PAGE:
Peak-to-trough ratios were not discussed for any medications in the article, rather mentioned in general concept: “Clinically, this prolonged action is expected to minimize fluctuations in serum concentrations to maximize tolerability and minimize risk of symptom recurrence in the event of delayed doses.”2  Differences in peak-to-trough ratio vary across studies and are dependent upon factors including injection site (gluteal vs deltoid) as well as differences in CYP activity. Injection site was addressed as a general concept in a section discussing paliperidone (“In the case of wearing off, however, the gluteal site should be considered regardless of weight as the t1/2 of elimination is prolonged compared to deltoid injections.” In-depth analysis of the PK studies for various LAI products was outside the scope of this article, though I agree that the full concentration-time curve—considering administration site and CYP phenotype—is critical to understanding a patient’s aripiprazole LAI exposure.

Third, regarding more frequent doses of AL 1064 mg rather than monthly 884 mg doses for patients with high dose requirements, this is merely one example of off-label dosing that has been used in practice. One of the draws of the labeled dosing regimen of 1064 mg every 8 weeks over 884 mg every 6 weeks as options for conversion from oral aripiprazole 15 mg daily is the extended interval. If a patient requires a higher dose and can be stabilized on an off-label regimen of 1064 mg every 6 weeks, this may be more favorable for logistics and patient/provider satisfaction than monthly 884 mg doses. As the Pearls product is intended to include real-world experience outside of clinical trial settings, this is one example of off-label dosing that may be considered to help a patient who prefers extended intervals maintain stability.

Thank you for this opportunity to further clarify concepts from the clinical pearl. This discussion further demonstrates the complexities of managing patients on LAIAs and how use of these products in practice may differ from clinical trial protocols.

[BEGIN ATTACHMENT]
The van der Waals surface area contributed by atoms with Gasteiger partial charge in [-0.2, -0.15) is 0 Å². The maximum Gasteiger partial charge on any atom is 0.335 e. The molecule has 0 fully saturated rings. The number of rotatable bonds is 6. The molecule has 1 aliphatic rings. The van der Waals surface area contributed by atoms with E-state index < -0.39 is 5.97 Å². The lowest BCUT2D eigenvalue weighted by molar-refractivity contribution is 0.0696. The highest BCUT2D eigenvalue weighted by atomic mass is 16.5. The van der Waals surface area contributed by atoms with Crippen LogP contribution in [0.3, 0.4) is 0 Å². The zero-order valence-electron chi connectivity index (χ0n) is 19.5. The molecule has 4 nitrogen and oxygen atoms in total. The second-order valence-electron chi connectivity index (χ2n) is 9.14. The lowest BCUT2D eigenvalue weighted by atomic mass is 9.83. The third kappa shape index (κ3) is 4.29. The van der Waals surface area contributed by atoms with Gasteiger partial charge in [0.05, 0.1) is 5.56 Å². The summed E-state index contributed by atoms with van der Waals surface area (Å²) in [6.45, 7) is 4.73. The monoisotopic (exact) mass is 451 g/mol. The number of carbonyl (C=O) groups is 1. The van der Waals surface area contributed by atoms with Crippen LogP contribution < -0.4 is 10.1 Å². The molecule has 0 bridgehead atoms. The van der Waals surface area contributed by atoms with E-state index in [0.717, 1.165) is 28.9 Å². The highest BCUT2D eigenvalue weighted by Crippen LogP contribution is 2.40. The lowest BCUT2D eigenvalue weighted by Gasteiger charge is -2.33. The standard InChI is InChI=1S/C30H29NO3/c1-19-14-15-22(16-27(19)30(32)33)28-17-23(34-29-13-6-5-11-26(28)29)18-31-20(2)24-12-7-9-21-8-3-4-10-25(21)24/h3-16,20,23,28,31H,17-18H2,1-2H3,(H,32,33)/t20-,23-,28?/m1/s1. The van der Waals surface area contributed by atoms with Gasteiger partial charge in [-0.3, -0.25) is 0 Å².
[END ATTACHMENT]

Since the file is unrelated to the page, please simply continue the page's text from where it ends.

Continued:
1. 
Still
D,
Do
K,
Thompson
P,
Brackins
T,
McGrory
J.
Comment on “An update on recently approved long-acting injectable second-generation antipsychotics: knowns and unknowns regarding their use.” Ment Health Clin [Internet]
.
2023
;
13
(3)
:
165
6
. .
2. 
Vandenberg
AM.
An update on recently approved long-acting injectable second-generation antipsychotics: knowns and unknowns regarding their use
.
Ment Health Clin [Internet]
.
2022
;
12
(5)
:
270
81
. .
3. 
Center for Drug Evaluation and Research.
Summary Review. Recommendation for approval action for Invega Sustenna (paliperidone palmitate) for schizophrenia (both acute and maintenance efficacy)
.
US Food and Drug Administration [Internet]; c2009 [cited 2023 Feb 22]. Available from: https://www.accessdata.fda.gov/drugsatfda_docs/nda/2009/022264s000sumr.pdf
4. 
Center for Drug Evaluation and Research.
Summary Review. Recommendation for approval action for Aristada (aripiprazole lauroxil) for treatment of schizophrenia in adults
.
US Food and Drug Administration [Internet]; c2014 [cited 2023 Feb 22]. Available from: https://www.accessdata.fda.gov/drugsatfda_docs/nda/2015/207533Orig1s000ClinPharmR.pdf
5. 
Recommendation for approval action for Abilify Maintena (aripiprazole) for maintenance treatment of schizophrenia
.

Disclosures: The author has no relevant financial relationships to disclose.